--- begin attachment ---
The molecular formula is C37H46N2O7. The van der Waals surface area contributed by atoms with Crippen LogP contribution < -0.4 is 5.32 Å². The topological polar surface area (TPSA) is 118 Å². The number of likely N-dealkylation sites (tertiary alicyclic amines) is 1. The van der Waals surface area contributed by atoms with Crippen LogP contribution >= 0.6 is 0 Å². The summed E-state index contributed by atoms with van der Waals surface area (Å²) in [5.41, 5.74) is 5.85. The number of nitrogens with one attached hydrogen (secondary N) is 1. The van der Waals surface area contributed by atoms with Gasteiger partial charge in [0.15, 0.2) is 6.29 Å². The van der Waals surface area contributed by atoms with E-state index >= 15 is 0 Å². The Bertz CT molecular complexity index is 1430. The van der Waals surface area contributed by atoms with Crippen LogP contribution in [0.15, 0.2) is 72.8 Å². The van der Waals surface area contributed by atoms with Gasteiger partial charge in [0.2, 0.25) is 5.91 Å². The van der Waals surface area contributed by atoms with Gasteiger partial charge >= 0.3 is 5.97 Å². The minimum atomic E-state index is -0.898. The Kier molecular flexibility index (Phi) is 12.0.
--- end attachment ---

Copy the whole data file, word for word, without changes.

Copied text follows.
The molecular formula is C37H46N2O7. The van der Waals surface area contributed by atoms with Crippen LogP contribution < -0.4 is 5.32 Å². The topological polar surface area (TPSA) is 118 Å². The number of likely N-dealkylation sites (tertiary alicyclic amines) is 1. The van der Waals surface area contributed by atoms with Crippen LogP contribution >= 0.6 is 0 Å². The summed E-state index contributed by atoms with van der Waals surface area (Å²) in [5.41, 5.74) is 5.85. The number of nitrogens with one attached hydrogen (secondary N) is 1. The van der Waals surface area contributed by atoms with Gasteiger partial charge in [0.15, 0.2) is 6.29 Å². The van der Waals surface area contributed by atoms with E-state index >= 15 is 0 Å². The Bertz CT molecular complexity index is 1430. The van der Waals surface area contributed by atoms with Crippen LogP contribution in [0.15, 0.2) is 72.8 Å². The van der Waals surface area contributed by atoms with Gasteiger partial charge in [0.2, 0.25) is 5.91 Å². The van der Waals surface area contributed by atoms with Gasteiger partial charge >= 0.3 is 5.97 Å². The minimum atomic E-state index is -0.898. The Kier molecular flexibility index (Phi) is 12.0.